Kyle J. Steenblik

Sicario is Severe, Harsh, Bleak and Thrilling

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4 stars out of 5




Directed by: Denis Villeneuve
Written by: Taylor Sheridan
Starring: Emily Blunt, Benicio del Toro, Josh Brolin, Victor Garber
Running time 121 minutes
Rated R for strong violence, grisly images, and language

Kate Macer (Emily Blunt) is an FBI special agent in Phoenix Arizona, working in a kidnapping taskforce. When a raid to recover hostages from known drug dealers reveals an extraordinarily gruesome and violent scene she is given the opportunity to volunteer for a special operation to take down those responsible. Macer is teamed up with CIA operative Matt Graver (Josh Brolin), and the mysterious Columbian defense consultant Alejandro Gillick (Benicio del Toro). With a team of Special Forces, they infiltrate Juarez Mexico to intentionally escalate the war on the Mexican drug cartel. Along the way, Macer is faced to confront some very harsh realities about the situation, and the conflict in which she is fighting when she can no longer tell friend from foe.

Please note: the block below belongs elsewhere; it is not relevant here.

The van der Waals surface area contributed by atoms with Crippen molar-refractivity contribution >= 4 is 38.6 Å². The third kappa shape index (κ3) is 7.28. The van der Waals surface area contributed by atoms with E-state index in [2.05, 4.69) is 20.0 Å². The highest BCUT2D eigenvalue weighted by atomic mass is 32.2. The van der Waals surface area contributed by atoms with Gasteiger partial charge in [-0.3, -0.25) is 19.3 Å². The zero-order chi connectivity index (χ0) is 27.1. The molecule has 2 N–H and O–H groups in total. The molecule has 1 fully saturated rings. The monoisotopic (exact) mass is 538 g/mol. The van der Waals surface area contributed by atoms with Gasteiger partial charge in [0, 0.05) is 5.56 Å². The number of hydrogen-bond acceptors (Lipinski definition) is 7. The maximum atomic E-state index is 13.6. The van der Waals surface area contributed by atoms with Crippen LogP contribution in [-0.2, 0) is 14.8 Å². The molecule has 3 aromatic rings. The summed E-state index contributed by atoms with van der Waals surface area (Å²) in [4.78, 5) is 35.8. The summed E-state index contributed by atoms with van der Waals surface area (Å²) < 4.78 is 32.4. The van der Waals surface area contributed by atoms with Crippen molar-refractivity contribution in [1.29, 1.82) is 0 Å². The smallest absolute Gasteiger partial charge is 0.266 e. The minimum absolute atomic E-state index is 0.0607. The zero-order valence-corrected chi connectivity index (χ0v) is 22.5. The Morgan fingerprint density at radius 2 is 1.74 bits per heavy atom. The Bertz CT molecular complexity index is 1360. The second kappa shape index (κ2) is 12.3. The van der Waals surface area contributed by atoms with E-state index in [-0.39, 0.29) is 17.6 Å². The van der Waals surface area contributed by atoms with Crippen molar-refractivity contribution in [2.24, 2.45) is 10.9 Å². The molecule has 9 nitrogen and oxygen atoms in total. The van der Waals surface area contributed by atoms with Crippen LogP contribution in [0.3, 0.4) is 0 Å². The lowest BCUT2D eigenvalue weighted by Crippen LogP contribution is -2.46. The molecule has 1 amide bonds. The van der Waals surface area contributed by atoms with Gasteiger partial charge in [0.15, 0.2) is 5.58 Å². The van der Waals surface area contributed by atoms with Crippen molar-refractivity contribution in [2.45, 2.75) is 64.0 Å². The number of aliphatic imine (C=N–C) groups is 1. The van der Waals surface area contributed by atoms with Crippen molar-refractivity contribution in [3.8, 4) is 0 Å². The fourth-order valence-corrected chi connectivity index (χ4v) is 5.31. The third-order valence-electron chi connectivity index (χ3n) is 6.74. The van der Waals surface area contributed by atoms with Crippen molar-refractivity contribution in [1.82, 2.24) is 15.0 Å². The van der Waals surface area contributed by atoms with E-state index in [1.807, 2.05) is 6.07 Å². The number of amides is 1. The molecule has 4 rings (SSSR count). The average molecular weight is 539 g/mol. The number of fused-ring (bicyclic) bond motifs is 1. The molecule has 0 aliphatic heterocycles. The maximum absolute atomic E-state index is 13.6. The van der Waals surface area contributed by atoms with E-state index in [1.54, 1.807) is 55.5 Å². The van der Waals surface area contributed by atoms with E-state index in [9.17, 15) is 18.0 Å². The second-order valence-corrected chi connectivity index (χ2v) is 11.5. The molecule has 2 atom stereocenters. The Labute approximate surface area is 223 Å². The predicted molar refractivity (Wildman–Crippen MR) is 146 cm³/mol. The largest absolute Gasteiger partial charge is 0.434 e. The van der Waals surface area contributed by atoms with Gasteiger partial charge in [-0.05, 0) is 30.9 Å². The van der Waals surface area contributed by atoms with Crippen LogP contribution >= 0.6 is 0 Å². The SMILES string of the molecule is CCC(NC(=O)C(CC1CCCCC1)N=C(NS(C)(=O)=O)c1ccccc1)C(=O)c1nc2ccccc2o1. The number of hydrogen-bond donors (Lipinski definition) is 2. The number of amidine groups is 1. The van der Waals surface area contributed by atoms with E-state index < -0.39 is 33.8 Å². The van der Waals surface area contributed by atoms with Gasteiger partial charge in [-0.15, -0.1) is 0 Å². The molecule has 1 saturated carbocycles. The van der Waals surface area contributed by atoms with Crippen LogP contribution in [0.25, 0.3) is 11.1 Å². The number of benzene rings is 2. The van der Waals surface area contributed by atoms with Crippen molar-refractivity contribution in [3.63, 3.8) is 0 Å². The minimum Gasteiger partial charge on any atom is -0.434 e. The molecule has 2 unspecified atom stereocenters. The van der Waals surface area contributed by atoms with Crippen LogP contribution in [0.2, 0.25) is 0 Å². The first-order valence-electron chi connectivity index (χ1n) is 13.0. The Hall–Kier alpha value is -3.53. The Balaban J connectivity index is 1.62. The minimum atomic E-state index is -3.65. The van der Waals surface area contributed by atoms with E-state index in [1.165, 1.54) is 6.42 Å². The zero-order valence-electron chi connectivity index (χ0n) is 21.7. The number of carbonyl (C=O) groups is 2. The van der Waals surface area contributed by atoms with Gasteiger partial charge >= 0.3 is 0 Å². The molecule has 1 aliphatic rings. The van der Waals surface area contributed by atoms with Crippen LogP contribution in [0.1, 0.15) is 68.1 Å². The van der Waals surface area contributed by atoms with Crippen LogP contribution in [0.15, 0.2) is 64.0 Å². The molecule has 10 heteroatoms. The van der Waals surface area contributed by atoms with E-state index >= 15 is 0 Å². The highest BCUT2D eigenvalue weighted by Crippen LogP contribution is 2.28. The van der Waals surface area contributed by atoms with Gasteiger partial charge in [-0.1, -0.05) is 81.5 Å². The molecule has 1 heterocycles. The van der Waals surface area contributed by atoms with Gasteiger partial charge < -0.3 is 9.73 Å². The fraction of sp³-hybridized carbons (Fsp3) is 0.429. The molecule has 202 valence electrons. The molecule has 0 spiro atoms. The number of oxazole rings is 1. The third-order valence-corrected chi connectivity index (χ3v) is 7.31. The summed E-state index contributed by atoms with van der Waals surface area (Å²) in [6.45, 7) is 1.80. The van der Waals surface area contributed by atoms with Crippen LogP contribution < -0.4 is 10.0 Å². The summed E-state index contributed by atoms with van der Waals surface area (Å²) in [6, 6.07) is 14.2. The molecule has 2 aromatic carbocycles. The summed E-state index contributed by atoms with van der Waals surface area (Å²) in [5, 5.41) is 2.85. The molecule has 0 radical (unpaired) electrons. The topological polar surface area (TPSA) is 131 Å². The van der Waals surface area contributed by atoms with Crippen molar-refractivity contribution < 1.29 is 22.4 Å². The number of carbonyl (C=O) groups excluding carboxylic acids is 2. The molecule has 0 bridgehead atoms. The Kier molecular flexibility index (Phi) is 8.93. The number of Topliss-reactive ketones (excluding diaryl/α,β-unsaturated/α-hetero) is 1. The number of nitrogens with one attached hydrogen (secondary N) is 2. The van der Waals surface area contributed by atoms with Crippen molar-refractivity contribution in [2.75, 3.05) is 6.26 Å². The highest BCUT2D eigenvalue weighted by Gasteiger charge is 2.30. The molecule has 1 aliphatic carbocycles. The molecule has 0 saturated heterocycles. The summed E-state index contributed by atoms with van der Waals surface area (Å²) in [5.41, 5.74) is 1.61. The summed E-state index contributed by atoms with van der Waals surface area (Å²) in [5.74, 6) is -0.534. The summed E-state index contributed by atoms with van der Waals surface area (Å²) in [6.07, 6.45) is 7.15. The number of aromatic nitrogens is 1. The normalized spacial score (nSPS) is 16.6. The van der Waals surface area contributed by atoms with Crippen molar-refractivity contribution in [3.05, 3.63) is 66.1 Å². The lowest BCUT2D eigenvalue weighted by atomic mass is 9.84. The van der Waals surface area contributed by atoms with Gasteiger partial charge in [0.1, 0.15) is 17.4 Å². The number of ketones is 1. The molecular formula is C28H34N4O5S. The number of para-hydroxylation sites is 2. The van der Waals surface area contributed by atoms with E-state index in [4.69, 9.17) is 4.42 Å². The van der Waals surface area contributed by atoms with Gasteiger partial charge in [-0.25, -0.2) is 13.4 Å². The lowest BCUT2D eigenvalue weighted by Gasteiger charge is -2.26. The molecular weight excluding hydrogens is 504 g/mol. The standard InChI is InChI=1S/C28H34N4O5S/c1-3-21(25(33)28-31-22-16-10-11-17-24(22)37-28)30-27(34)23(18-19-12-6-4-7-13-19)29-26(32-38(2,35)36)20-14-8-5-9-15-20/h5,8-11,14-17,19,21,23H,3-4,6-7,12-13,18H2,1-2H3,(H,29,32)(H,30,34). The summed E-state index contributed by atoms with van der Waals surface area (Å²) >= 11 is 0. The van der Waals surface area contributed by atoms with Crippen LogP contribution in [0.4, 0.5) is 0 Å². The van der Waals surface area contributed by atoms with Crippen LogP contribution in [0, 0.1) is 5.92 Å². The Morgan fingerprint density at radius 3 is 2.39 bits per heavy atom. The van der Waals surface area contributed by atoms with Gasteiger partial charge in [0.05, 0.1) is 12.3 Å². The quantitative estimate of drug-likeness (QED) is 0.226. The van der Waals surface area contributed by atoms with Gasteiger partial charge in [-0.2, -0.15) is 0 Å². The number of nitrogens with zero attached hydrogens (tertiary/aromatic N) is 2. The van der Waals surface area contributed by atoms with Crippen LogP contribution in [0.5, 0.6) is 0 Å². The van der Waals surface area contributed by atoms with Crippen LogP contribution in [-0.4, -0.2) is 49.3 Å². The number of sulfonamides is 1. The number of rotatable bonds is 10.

Sicario is a terrific punch to the gut, but is ultimately unsatisfying for the fantastic escalation on display. The lulls in action are punctuated with harsh violence, and tension that never breaks.  The film rushes out of the gates with a horrific scene that unfortunately never fully pays off.  There is so much buildup that the ending is so anticlimactic that I was almost angry with the filmmakers.  The visceral response I felt should be a testament to how effectively Denis Villeneuve directed this film.  With a story wrought with danger and enemies around every corner actors Blunt, Brolin, and del Torro, dissolved into their characters each in turn wavering between the light and dark.  Their performances were all undeniably strong, without these strong performances this film would be beyond a mess.  Blunt was a solid female lead, easily able to hold her ground as her character struggled with doing the right thing, but even knowing what the right thing was.  Brolin was likeable one moment, and utterly despicable the next, he played his character with an understated air of authority and superiority I found easy to love-hate.  Of all, I believe Benicio del Torro had one of the best performances of his career, his quiet menacing persona felt dangerous every moment he was on screen.

This film is so depressingly bleak and harsh because it felt so very real, none of the violence was outside what could be seen in news footage, it almost hurt to watch.  It was far from the macabre entertaining violence of an action film, little was reserved, and there was no safe harbor.

I desperately want to recommend this film because it is so incredibly well made, but it left me feeling completely depressed.  It was highly effective at soliciting an emotional response; I do not know that anyone in the audience would be completely unaffected.  With a strong constitution, and a strong stomach at times, this film will stick in your memory for a long time.

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